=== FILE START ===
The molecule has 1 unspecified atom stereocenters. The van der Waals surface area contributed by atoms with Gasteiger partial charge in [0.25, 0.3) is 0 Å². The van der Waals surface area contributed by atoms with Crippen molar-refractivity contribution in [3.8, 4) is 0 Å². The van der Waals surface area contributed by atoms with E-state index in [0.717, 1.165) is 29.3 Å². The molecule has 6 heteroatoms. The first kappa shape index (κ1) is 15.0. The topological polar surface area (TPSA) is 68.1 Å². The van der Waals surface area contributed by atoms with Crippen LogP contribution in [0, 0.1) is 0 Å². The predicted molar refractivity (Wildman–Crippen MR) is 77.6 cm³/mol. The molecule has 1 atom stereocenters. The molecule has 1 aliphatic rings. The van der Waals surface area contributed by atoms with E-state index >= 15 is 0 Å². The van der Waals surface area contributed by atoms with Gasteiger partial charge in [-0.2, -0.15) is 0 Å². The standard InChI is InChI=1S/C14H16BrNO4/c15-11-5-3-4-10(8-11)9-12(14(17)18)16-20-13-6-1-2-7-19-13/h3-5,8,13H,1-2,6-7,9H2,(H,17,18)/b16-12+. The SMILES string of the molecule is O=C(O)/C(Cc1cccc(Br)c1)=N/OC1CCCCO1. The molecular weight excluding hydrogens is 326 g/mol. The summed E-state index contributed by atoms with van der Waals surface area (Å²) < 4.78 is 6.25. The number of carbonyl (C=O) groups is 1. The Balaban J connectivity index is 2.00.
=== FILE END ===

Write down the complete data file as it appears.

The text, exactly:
The molecule has 1 unspecified atom stereocenters. The van der Waals surface area contributed by atoms with Gasteiger partial charge in [0.25, 0.3) is 0 Å². The van der Waals surface area contributed by atoms with Crippen molar-refractivity contribution in [3.8, 4) is 0 Å². The van der Waals surface area contributed by atoms with E-state index in [0.717, 1.165) is 29.3 Å². The molecule has 6 heteroatoms. The first kappa shape index (κ1) is 15.0. The topological polar surface area (TPSA) is 68.1 Å². The van der Waals surface area contributed by atoms with Crippen LogP contribution in [0, 0.1) is 0 Å². The predicted molar refractivity (Wildman–Crippen MR) is 77.6 cm³/mol. The molecule has 1 atom stereocenters. The molecule has 1 aliphatic rings. The van der Waals surface area contributed by atoms with E-state index >= 15 is 0 Å². The van der Waals surface area contributed by atoms with Gasteiger partial charge in [-0.2, -0.15) is 0 Å². The standard InChI is InChI=1S/C14H16BrNO4/c15-11-5-3-4-10(8-11)9-12(14(17)18)16-20-13-6-1-2-7-19-13/h3-5,8,13H,1-2,6-7,9H2,(H,17,18)/b16-12+. The SMILES string of the molecule is O=C(O)/C(Cc1cccc(Br)c1)=N/OC1CCCCO1. The molecular weight excluding hydrogens is 326 g/mol. The summed E-state index contributed by atoms with van der Waals surface area (Å²) < 4.78 is 6.25. The number of carbonyl (C=O) groups is 1. The Balaban J connectivity index is 2.00.